1100: Tea Break
1130 : Malcolm Miller:
The music of the Shofar: ancient symbols, modern meanings.
The Shofar discussed in biblical and post-biblical literature, is associated with a rich nexus of metaphorical symbolism, which has evolved over the course of time, and includes such concepts as supernatural power, joy, freedom, victory, deliverance, national identity, moral virtue, repentance, and social justice. While modern definitions have focused on the instrument’s signalling, ‘non-musical’ character, there is evidence already in the ancient writings of its ‘musical’ function, whose potential to evoke a profound aesthetic response has led to multiple interpretations of its meanings. Composers in 20th-21st centuries have incorporated the shofar into their works as a powerfully eloquent musical resource, from Elgar’s The Apostles premiered in October 1903 to Jörg Widmann’s opera ‘Babylon’ premiered at the Munich Opera just a few weeks ago in October 2012. It is the purpose of this presentation to discuss these more recent uses of the shofar and the way composers interpret the shofar’s ancient symbolism in a contemporary context, thereby highlighting both its ceremonial/religious, and its musical/aesthetic qualities.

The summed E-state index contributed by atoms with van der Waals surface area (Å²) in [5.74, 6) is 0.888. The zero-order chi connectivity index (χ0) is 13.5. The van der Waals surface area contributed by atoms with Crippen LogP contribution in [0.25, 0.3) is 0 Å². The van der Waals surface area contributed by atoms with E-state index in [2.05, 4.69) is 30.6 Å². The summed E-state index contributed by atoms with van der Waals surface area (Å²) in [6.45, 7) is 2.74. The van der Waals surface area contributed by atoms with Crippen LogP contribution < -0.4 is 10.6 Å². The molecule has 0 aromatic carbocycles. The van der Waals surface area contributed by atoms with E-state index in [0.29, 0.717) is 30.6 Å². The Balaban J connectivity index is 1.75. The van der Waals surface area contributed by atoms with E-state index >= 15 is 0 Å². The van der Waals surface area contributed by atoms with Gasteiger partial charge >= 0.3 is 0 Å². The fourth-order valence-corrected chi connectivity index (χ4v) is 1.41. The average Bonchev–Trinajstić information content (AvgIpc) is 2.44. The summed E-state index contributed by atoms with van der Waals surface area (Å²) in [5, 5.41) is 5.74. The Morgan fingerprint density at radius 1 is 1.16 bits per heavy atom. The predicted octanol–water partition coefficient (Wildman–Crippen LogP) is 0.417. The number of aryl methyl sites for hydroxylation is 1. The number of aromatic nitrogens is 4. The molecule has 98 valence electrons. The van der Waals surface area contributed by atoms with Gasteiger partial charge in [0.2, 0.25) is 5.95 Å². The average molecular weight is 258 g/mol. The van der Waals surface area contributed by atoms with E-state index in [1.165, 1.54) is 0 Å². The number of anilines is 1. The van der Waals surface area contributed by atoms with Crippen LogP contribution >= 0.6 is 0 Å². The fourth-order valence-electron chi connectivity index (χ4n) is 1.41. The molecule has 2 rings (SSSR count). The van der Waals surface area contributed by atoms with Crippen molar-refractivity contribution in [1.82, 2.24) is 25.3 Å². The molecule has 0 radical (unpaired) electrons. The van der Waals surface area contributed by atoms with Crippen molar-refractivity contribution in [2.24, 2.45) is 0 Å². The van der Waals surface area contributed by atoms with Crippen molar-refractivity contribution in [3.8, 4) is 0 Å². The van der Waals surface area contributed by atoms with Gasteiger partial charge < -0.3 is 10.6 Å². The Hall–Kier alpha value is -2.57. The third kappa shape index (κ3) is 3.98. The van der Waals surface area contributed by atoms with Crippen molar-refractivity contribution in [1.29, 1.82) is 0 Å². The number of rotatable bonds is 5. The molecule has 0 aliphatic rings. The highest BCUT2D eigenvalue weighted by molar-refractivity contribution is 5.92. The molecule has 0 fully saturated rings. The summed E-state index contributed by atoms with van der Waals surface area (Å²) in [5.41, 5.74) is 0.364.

1230 : Lunch Break
Chair : Barnaby Brown
1400 : Bruno de Florence
Shofar, Totemism and Voice: a Freudian-Lacanian Approach